It is important to remember that until you get the consent of the individual being filmed, they say they never consented to being filmed at any time. This puts you at risk of spending a lot of money and time filming something, in which they appear, all to be unable to publish it because the consent of an individual who appears in the video has been revoked.
Usually, obtaining the consent of individuals in a video release form is rarely a struggle. This is especially the case with people who regularly appear in videos such as advertisements and films. It might be slightly harder to obtain the consent of individuals who rarely appear in videos. These people may need more convincing and explanation as to what exactly they are consenting to.
Another important thing to note is that If you are filming minors – persons under the age of 18 – you will need to obtain the signature of a parent or legal guardian of the minor. This parent or guardian will provide consent for the minor to be involved in the video.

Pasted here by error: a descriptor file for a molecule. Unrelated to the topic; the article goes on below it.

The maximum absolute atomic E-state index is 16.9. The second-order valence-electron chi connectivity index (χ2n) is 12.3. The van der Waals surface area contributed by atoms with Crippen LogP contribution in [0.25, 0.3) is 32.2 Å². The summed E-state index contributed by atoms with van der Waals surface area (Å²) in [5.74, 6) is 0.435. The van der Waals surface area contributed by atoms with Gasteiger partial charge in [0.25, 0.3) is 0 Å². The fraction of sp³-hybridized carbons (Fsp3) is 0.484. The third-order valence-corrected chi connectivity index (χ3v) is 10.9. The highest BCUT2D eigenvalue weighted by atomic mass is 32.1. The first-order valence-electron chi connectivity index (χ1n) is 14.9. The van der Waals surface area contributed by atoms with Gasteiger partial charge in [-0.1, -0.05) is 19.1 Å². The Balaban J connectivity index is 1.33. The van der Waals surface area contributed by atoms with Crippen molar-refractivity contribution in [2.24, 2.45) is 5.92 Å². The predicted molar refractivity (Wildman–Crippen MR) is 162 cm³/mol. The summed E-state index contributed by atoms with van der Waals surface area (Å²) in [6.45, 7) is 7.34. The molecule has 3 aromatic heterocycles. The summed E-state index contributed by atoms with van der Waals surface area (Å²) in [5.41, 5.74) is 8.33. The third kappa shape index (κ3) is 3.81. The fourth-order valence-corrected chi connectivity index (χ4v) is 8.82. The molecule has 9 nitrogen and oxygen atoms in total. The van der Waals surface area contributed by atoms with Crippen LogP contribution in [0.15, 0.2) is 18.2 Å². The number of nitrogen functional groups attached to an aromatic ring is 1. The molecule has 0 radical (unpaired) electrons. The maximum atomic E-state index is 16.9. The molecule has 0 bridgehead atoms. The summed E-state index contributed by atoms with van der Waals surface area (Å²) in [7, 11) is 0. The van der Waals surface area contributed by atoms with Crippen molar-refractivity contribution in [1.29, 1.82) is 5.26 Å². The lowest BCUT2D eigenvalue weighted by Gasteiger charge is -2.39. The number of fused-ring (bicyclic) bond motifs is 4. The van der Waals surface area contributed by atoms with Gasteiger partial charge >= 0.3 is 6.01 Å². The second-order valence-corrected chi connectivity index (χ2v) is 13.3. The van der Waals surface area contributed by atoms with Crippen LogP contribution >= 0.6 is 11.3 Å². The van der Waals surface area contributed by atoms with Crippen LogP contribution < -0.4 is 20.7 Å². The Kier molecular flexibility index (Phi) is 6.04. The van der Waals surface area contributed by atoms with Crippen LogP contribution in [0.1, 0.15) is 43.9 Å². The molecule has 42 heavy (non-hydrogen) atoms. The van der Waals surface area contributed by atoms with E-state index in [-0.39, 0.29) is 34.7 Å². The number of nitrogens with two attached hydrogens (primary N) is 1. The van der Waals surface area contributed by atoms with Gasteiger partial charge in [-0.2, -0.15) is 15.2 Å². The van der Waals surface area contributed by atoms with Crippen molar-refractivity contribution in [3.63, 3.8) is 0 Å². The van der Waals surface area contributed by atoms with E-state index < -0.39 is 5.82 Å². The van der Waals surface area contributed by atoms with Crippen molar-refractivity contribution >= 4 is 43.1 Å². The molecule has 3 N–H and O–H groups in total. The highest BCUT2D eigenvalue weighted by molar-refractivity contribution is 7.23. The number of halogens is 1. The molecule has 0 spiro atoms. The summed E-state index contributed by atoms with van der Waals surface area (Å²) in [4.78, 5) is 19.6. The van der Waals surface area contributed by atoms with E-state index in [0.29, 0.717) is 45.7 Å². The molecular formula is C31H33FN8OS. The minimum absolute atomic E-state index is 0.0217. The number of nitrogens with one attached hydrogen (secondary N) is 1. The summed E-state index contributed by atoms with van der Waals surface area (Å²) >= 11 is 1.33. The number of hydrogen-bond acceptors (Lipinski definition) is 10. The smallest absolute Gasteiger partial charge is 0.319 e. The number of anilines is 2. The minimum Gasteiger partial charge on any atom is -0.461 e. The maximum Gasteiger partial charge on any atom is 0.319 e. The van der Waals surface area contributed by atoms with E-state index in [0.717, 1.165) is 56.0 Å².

Video release forms are usually quite short documents. Despite being short documents, effectively drafting a video release form is no easy task. This is because there are a variety of items one should include in a video release form. Some of the main items to include are the following:
When writing a video release form, you should make sure to specify the forms of media on which you may publish the videos in which the individual features.
You should make sure to obtain the consent of the individual to publish the videos in which they feature on these forms of media. The forms of media you may publish the video or extracts from the video on including the internet, e-mail, magazines, advertisements.